In todayâ€™s Internet, congestion control is primarily implemented in end-systems: Most traffic is carried by TCP, which employs a Slow Start algorithm  to try to avoid congestion, uses the rate of acknowledgement return to estimate the permissible transmission rate, and interprets packet loss as indicating congestion that requires that the source throttle its transmissions. The only network support is some Random Early Discard devices that reinforce TCPâ€™s behavior by signaling the onset of congestion by discarding packets. However, congestion control is not amenable to end-to-end implementation for the following reasons: First, like routing, congestion is a phenomenon of the network, and since multiple endpoints share the network, it is the network that is responsible for isolating endpoints that offer excessive traffic so that they do not interfere with the ability of the network to provide its service to other endpoints. Second, it is naive in todayâ€™s commercial Internet to expect endpoints to act altruistically, sacrificing the performance that they receive from the network in order to help the network limit congestion. The end-to-end arguments that enable the success of peer-to-peer applications also allow the rapid proliferation of applications that do not behave in a â€œTCP friendlyâ€ manner. It is cavalier to allow the commercially valuable Internet to be susceptible to such risks. The requirement that the transport layer implement congestion control also prevents the use of active networking to make transport layers configurable . Summarizing these first two reasons: even though the network is responsible for controlling congestion, it has no reason to trust that endpoints will cooperate in controlling congestion.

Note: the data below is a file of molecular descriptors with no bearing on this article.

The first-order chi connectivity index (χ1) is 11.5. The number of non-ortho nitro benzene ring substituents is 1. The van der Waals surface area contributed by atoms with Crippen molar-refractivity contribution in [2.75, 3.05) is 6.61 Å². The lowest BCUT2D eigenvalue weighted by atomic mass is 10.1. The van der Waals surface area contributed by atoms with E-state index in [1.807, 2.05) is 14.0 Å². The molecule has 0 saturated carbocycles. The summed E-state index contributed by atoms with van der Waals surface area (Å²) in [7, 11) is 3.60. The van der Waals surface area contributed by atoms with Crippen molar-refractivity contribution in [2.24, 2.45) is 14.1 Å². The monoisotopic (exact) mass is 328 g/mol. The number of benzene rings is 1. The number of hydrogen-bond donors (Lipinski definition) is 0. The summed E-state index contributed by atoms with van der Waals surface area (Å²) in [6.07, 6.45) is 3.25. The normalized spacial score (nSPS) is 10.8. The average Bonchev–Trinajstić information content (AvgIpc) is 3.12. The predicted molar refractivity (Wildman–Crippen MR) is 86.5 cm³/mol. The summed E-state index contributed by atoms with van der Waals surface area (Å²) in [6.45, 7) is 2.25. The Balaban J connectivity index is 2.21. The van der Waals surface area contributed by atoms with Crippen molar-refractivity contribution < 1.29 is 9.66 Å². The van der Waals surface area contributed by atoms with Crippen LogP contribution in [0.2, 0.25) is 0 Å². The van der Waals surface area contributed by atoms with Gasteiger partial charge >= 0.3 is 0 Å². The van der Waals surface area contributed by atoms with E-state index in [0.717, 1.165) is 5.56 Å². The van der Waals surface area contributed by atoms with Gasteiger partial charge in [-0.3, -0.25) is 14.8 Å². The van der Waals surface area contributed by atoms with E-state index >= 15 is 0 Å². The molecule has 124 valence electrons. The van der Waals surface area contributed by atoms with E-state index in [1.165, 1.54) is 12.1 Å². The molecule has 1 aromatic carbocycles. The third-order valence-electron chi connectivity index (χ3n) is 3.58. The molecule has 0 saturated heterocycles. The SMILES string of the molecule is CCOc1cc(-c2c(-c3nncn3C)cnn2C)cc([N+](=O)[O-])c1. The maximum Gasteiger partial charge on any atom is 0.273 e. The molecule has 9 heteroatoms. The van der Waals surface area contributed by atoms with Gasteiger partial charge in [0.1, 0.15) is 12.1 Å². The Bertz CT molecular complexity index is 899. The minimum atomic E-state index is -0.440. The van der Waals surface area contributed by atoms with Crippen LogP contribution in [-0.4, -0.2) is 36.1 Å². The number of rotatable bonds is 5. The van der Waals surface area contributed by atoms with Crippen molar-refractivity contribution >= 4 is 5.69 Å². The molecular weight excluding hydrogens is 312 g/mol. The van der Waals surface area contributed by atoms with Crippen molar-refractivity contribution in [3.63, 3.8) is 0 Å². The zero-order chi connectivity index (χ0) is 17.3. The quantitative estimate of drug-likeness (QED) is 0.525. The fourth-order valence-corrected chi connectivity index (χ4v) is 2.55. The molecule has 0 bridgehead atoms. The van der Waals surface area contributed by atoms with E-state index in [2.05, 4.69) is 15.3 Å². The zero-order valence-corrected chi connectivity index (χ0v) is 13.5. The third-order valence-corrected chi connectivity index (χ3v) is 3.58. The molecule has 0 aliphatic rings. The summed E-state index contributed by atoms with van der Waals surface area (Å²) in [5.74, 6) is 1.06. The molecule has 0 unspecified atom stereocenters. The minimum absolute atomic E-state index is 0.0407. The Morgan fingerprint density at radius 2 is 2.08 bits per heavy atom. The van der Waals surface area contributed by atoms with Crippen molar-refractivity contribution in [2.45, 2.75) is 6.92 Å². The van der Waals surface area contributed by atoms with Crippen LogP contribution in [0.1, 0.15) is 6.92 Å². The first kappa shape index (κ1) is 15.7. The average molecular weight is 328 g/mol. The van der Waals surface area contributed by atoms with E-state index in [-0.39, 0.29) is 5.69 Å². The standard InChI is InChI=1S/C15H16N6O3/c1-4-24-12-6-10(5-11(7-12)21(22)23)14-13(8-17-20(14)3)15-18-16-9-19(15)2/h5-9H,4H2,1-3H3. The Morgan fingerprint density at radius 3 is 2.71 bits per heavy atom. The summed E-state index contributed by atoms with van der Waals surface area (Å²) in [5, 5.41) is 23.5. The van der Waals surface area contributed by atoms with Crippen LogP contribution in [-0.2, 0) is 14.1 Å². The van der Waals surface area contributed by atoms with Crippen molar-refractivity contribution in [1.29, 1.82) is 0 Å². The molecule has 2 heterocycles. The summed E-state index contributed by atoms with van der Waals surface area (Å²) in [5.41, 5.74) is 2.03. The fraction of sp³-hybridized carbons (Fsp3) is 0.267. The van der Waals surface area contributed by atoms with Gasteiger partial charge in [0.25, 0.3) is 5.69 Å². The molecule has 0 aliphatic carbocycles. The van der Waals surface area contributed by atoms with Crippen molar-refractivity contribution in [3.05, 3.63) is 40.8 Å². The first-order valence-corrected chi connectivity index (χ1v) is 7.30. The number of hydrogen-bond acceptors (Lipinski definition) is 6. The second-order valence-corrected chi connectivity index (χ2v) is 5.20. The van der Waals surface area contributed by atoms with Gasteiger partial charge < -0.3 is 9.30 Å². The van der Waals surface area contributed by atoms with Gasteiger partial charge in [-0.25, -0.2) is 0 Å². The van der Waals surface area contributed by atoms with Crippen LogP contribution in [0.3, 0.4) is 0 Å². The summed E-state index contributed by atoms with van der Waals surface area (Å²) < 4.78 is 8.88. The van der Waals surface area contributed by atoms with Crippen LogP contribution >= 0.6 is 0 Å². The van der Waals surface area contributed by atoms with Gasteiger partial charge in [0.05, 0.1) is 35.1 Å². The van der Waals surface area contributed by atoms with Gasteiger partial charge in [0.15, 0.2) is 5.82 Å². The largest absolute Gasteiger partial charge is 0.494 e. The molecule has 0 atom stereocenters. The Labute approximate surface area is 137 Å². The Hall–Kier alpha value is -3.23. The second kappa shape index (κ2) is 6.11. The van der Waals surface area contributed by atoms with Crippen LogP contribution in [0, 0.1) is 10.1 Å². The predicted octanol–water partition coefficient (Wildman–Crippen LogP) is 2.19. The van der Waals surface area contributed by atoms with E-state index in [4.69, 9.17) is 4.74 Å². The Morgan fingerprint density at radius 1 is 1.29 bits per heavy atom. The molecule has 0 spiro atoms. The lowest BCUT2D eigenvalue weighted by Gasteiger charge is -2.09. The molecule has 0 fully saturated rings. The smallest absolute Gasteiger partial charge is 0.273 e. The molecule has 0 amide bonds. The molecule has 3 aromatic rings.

A third argument against endpoint implementation of congestion control is that it is inappropriate for certain networks, leading to an unnecessary performance penalty. For example, Slow Start unnecessarily impedes sources that are transmitting on optical circuits (which donâ€™t congest), Media Access Control protocols already provide congestion control for traffic that is local to a LAN, and the assumption that packet loss indicates congestion is invalid for wireless networks in which appreciable loss may also occur due to noise. Fourth, the transport layer lacks the innate ability to detect that congestion is imminent; it can only detect the possible presence of congestion, e.g. through observing packet loss. Schemes such as RED may signal imminent congestion, but they do so by unnecessarily discarding traffic for which the network has already spent resources partially delivering. Fifth, endpoints that implement congestion control separately must independently re-learn the network state, leading to excessively cautious behavior. Finally, while the endpoint may know how it would like to adapt to congestion, it is the network that knows when and where adaptation is needed , and should be responsible for ensuring that adaptation occurs. Thus, congestion control is one function that is not well suited to end-to-end implementation.